Background: Plant-derived therapies are traditionally used as medicines, but they have generally not been studied with the same rigor as pharmaceutical agents. This review summarizes the use of plant-derived products for osteoarthritis. Methods: Sixty-three identified trials were summarized for pain, function, and safety outcomes using standardized mean differences (SMDs) and relative risks. Results: Plant-derived therapies are effective for treating pain compared to placebo, as assessed using visual analog scores and numerical rating scales (SMD, 1.08; 95% confidence interval [CI]: 0.72–1.44), or Western Ontario and McMaster University Osteoarthritis Index (WOMAC)/Knee injury and Osteoarthritis Outcome Score (KOOS) pain scales (SMD, 0.98; 95% CI: 0.62–1.35). Classes demonstrating overall efficacy in more than one trial for either visual analog scores or WOMAC pain included Boswellia serrata, capsaicin, and ginger; there was single-trial evidence of the efficacy of another nine agents. Plant-derived therapies have similar efficacy to an active comparator (SMD, 0.32; P=0.08; -0.08; P=0.14). Therapies are also effective for functional outcomes compared to placebo (SMD, 0.92; P<0.001). However, significant heterogeneity remains for all pain and function outcomes, indicating that the results need to be interpreted with caution. Risk of adverse events was similar to placebo (relative risk =1.13; P=0.1), but reduced compared to an active comparator (relative risk, 0.75; P<0.001). Conclusion: Plant-derived therapies may be efficacious in treating osteoarthritic pain and functional limitations, and they appear to be safer than other active therapies. However, quality trials and long-term data are lacking, and the number of trials for each therapy is limited. Comparisons would be assisted by trial standardization.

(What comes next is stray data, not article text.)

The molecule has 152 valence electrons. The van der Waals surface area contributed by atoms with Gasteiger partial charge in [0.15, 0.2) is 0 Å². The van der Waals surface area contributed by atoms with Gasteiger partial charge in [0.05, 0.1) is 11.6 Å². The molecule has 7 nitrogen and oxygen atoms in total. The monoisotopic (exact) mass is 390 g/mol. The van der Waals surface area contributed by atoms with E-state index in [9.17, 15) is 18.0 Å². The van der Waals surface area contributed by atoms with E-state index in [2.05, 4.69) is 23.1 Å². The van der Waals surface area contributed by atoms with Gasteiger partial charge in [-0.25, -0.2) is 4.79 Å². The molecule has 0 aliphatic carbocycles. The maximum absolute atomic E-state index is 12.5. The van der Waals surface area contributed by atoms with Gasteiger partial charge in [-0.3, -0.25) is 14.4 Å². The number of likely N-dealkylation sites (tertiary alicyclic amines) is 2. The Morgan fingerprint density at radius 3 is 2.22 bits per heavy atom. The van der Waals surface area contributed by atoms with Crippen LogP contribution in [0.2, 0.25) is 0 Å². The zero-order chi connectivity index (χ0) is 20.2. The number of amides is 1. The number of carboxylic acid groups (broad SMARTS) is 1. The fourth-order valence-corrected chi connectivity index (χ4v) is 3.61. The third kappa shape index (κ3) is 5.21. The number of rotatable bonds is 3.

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- plant extract